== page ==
Book - The Booker Prize

The winner of this year's Booker Prize was announced last night. Tony Cross reflects on the whole shortlist ... 

So, each year I promise I’m going to read all the books on the Booker Prize Longlist. Every year I fail. Life gets in the way. I have to work for a living until either I win the lottery or persuade someone to pay me to read and review books. This year was the same. But this time I had managed to read all six books that made the shortlist, which means I have an informed opinion on the potential Booker Prize Winner for the first time ever. This is quite exciting.

Obviously art prizes are fundamentally flawed. Yes, you can judge on quality, but a chunk of that judgement is going to be based on the personal. Really what we are picking might not necessarily be the best book but the judge’s favourite book. Favourite and best are two different things. And even then, when it comes to art, it is hard to be completely objective about best.

The best crafted, the best plotted, the best characters, the best ideas or an all around best? Everyone has their favourite parts of the reading experience. A book can be driven by a plot even with two-dimensional characters. A badly plotted book can be rescued by strong and interesting characters. The whole process of judgement in the arts is flawed. Made even more flawed by the way that literary world looks down on certain genres: sf and fantasy, horror* or romance being particularly mocked as somehow lesser works.

So, you regularly get the farce of ‘literary’ writers who have written SF or Fantasy jumping through hoops to pretend that what they’ve written isn’t SF or Fantasy and reaching for whole new terms to hide that fact.

Indeed, this year's Booker Prize Shortlist has books on it that would fit into those genres. Treacle Walker by Alan Garner (here's Tony's review) and The Trees by Everett Percival (Tony's review is here) being the most obvious. I’d argue The Seven Moons of Maali Almeida by Shehan Karunatilaka (read Tony's review) and Glory by NoViolet Bulawayo (Tony's review of that is here) too are both outside the bog standard literary fiction leaning towards Magical Realism perhaps? But I’m not here to bandy genres. That would be reductive and pointless.

I found all six books on the shortlist were worth reading. I think Small Things Like These by Claire Keegan (find Tony's review here), which was a short book, is one of the most effective illustrations of the difference between practical Christianity and official Church Christianity. It is a parable about treating your fellow humans as you would expect to be treated, even if you know that will come at a personal cost. I think Treacle Walker does a magnificent job of forging history and science together into a kind of quantum mythology. Elizabeth Strout’s, ‘Oh, William!’ (reviewed by Tony here) is the nearest thing to what you think a literary fiction novel is, but despite my cynicism I found the novel a fascinating and moving read even though – on the surface – its just another book about middle-class literary types and their problems.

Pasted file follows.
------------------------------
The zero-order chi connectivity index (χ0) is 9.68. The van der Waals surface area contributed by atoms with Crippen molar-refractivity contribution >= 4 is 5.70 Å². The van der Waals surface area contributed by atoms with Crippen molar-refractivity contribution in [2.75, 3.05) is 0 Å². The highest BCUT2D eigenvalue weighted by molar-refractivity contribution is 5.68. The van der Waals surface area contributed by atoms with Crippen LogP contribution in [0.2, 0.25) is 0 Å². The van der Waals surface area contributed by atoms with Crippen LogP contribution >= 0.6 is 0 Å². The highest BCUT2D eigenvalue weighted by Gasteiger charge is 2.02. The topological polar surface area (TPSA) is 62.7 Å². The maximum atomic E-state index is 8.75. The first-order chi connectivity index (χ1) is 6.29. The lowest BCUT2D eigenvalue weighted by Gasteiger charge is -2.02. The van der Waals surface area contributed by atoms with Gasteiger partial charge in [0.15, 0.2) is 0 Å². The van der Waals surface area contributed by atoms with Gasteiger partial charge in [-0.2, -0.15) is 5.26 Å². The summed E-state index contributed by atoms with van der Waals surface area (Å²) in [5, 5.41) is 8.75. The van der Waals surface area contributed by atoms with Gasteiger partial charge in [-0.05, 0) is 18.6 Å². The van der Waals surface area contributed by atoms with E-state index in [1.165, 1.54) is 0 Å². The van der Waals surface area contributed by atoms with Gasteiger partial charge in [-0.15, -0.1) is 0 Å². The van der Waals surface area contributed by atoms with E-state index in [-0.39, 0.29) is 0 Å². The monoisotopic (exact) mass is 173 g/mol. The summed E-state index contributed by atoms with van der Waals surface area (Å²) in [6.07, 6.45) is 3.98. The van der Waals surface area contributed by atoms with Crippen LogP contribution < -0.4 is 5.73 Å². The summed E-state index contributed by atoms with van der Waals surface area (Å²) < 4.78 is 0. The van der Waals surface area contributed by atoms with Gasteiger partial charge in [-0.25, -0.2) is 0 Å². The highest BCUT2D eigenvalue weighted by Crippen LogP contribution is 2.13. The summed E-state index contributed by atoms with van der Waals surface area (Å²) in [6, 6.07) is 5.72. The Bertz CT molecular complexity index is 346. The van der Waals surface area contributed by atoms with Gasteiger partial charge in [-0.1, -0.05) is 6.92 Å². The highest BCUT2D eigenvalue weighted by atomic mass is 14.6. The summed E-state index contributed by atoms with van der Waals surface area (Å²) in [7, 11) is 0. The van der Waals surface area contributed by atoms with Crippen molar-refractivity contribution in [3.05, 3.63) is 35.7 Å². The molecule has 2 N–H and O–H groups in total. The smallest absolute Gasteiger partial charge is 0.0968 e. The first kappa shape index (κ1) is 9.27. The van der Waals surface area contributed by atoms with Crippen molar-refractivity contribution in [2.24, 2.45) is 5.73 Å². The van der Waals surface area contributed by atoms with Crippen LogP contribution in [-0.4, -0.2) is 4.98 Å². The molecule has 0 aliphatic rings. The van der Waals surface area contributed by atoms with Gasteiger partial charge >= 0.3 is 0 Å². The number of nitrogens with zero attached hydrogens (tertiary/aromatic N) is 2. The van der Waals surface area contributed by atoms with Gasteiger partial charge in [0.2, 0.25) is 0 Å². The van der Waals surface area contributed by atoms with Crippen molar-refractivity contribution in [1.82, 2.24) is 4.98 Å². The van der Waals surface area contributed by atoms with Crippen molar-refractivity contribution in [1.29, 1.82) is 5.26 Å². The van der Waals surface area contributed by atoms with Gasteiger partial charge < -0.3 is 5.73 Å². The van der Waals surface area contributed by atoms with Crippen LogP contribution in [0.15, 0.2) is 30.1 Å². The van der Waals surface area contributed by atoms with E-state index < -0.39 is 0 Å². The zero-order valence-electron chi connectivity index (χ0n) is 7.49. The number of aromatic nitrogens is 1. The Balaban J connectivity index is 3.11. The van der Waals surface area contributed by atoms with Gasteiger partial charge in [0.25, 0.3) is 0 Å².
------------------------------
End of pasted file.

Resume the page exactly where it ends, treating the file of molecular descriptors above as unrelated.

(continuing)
People complain about tropes but tropes only matter if they’re done badly, when they become clichés. You can use a common trope but if you use it effectively the whole thing holds up. Originality might be over-rated, especially by critics who are probably more pleased to find something different in their pile of reviews than a non-critic.

The Seven Moons of Maali Almeida and The Trees both look at history through the lens of the supernatural. They’re both powerful books. The Trees, in particular, has a moment when for several pages we just get a list of names and it is one of the most powerful things I have ever read. Glory also takes an unusual approach, something like Orwell’s Animal Farm, to look at history and contemporary politics – the fall of Mugabe in Zimbabwe. These three would be my picks of a shortlist within a shortlist. For me the winner should come from one of those, despite my sentimental wish that Alan Garner get the nod.

If I was asked to pick my favourite I’d pick The Trees. I think it tells an American story – that can be applied globally – in a way that makes you question how you see the world. It refocuses the experience of non-white America in a way that reminds me of two things. The line I heard post-9/11 when someone said that this wasn’t the first terrorist attack on American soil. That black America had been under terrorist attack for centuries. The other thing is that until we confront our histories without fear or avoidance nothing will change. For American it is Slavery, Civil War and lynching. For the UK it is Empire. The ending is perfect.

That would be my choice.

But I recommend you read all six.

* I don’t have the time or space here to push my pet theory that SF, Fantasy and Horror are all one genre. I haven’t come up with a name for it yet.

** The winner of this year's Booker Prize was announced last night as The Seven Moons of Maali Almeida by Shehan Karunatilaka - read Tony's review of that book here. 

Follow Tony on Twitter @Lokster71

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